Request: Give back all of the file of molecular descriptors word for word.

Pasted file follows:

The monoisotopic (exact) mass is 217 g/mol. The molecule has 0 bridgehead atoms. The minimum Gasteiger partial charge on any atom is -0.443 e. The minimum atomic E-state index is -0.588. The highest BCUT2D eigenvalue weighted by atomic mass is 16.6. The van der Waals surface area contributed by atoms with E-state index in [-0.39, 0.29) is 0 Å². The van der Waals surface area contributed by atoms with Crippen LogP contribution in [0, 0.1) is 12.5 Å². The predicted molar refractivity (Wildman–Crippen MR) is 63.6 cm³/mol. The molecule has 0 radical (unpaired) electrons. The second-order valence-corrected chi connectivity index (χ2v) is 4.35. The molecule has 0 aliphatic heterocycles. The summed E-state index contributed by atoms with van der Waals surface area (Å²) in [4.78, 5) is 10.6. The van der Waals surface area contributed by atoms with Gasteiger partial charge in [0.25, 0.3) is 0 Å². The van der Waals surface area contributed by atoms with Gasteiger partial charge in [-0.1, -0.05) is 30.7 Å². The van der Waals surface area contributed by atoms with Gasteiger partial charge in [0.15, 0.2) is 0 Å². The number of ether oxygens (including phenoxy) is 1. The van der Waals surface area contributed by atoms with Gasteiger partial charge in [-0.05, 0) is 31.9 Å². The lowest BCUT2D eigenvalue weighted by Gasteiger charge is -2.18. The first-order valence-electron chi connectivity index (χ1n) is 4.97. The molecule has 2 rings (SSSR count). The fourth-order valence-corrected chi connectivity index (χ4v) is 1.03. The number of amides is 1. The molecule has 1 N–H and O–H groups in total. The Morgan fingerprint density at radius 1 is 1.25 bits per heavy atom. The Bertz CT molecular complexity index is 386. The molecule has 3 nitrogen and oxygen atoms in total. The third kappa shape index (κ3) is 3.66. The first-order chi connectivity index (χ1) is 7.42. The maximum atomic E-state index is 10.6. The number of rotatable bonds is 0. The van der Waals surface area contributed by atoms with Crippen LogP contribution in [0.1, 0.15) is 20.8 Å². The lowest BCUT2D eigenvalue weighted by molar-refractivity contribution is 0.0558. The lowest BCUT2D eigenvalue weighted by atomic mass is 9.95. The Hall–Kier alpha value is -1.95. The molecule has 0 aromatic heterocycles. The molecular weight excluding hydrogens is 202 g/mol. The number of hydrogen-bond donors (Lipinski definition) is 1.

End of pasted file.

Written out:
The monoisotopic (exact) mass is 217 g/mol. The molecule has 0 bridgehead atoms. The minimum Gasteiger partial charge on any atom is -0.443 e. The minimum atomic E-state index is -0.588. The highest BCUT2D eigenvalue weighted by atomic mass is 16.6. The van der Waals surface area contributed by atoms with E-state index in [-0.39, 0.29) is 0 Å². The van der Waals surface area contributed by atoms with Crippen LogP contribution in [0, 0.1) is 12.5 Å². The predicted molar refractivity (Wildman–Crippen MR) is 63.6 cm³/mol. The molecule has 0 radical (unpaired) electrons. The second-order valence-corrected chi connectivity index (χ2v) is 4.35. The molecule has 0 aliphatic heterocycles. The summed E-state index contributed by atoms with van der Waals surface area (Å²) in [4.78, 5) is 10.6. The van der Waals surface area contributed by atoms with Gasteiger partial charge in [0.25, 0.3) is 0 Å². The van der Waals surface area contributed by atoms with Gasteiger partial charge in [-0.1, -0.05) is 30.7 Å². The van der Waals surface area contributed by atoms with Gasteiger partial charge in [0.15, 0.2) is 0 Å². The number of ether oxygens (including phenoxy) is 1. The van der Waals surface area contributed by atoms with Gasteiger partial charge in [-0.05, 0) is 31.9 Å². The lowest BCUT2D eigenvalue weighted by Gasteiger charge is -2.18. The first-order valence-electron chi connectivity index (χ1n) is 4.97. The molecule has 2 rings (SSSR count). The fourth-order valence-corrected chi connectivity index (χ4v) is 1.03. The number of amides is 1. The molecule has 1 N–H and O–H groups in total. The Morgan fingerprint density at radius 1 is 1.25 bits per heavy atom. The Bertz CT molecular complexity index is 386. The molecule has 3 nitrogen and oxygen atoms in total. The third kappa shape index (κ3) is 3.66. The first-order chi connectivity index (χ1) is 7.42. The maximum atomic E-state index is 10.6. The number of rotatable bonds is 0. The van der Waals surface area contributed by atoms with Crippen LogP contribution in [0.1, 0.15) is 20.8 Å². The lowest BCUT2D eigenvalue weighted by molar-refractivity contribution is 0.0558. The lowest BCUT2D eigenvalue weighted by atomic mass is 9.95. The Hall–Kier alpha value is -1.95. The molecule has 0 aromatic heterocycles. The molecular weight excluding hydrogens is 202 g/mol. The number of hydrogen-bond donors (Lipinski definition) is 1.